Chicago

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(323)

Alaa Al Aswany, AUC Press, £13.50

Alaa Al Aswany's novel Chicago doesn't disappoint although it had a lot to live up to following The Yacoubian Building - bestselling novel in the Arab world in 2002 and 2003. Chicago is about Egyptian immigrant students and professors in Chicago and the Americans they meet and work with at the University of Illinois. And most of all, Chicago is a novel about love: carnal love, love between friends and family, love that breaks cultural boundaries and bridges cultural differences, lost love, nationalistic love and love for an adopted country.

We meet Shaymaa, who is over 30, unmarried and focused on getting an education despite her mother's pleas to find a husband. The cultural shock of US society and customs makes her doubt that quest - especially when a firefighter breaks down her apartment door, and rushes in to hug her although she's dressed only in a flannel gallabiya while preparing a favourite Egyptian dish that set off the fire alarm.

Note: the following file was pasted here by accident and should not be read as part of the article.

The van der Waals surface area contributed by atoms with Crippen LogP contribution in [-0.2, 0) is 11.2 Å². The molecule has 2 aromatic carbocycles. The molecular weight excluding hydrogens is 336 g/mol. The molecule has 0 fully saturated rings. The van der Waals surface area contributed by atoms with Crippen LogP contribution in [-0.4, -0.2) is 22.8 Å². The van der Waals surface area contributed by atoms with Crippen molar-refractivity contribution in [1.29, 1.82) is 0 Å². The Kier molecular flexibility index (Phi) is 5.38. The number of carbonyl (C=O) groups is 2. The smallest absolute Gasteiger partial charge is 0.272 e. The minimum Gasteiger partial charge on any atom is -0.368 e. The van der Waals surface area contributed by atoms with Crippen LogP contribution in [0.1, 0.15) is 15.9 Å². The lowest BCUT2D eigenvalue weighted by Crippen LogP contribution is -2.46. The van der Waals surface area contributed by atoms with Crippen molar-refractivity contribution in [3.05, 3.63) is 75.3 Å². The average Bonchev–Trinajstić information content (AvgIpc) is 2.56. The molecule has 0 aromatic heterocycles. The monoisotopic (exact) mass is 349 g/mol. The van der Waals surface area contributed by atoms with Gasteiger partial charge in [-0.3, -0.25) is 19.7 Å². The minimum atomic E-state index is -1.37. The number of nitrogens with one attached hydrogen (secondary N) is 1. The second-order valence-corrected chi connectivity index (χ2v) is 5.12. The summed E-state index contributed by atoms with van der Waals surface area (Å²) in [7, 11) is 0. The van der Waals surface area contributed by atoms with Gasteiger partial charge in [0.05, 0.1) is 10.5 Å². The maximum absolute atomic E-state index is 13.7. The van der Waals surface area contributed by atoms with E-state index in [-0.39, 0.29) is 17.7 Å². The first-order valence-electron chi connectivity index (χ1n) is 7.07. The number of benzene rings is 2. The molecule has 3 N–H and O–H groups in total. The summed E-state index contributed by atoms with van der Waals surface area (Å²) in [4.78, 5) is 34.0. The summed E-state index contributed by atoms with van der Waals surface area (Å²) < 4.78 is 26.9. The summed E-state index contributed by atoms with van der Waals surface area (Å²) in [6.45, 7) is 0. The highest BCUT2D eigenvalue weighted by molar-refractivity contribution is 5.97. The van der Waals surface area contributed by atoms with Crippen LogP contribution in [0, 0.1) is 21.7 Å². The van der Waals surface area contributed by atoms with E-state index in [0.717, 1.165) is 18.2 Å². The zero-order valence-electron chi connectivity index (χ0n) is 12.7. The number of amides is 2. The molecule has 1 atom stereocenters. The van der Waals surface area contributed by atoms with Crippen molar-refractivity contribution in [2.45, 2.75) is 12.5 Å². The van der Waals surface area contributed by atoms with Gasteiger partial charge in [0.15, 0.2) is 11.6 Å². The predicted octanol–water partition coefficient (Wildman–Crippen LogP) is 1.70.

We also meet medical student Nagi who never wastes a chance to voice his dislike for the Egyptian regime and in fact starts organising among the Egyptian immigrant community to give the visiting Egyptian president a welcome he will never forget. But the watchful eye of the Egyptian student union leader - an Egyptian secret service lackey - follows his every move and makes it clear that any Egyptian can be sent back home at the snap of his fingers.

Ra'fat, on the other hand, has worked for decades to become American through and through, including becoming an expert on baseball. But when his teenage daughter moves in with her boyfriend, Ra'fat finds it difficult to actually embrace a "Western" social leniency and let her go.

In Chicago, Aswany's storytelling is as marvellous as in The Yacoubian Building. He effortlessly tackles complex social, cultural and political issues, weaving them together in a language that is both easy to follow, yet poetically rich.

He introduces us to a world where Arabs and Muslims must put up with racism in a post-9/11 society but where friendships between Americans and Egyptians are also easily made. Chicago is one of those books that you can read again, and enjoy as much as you did the first time.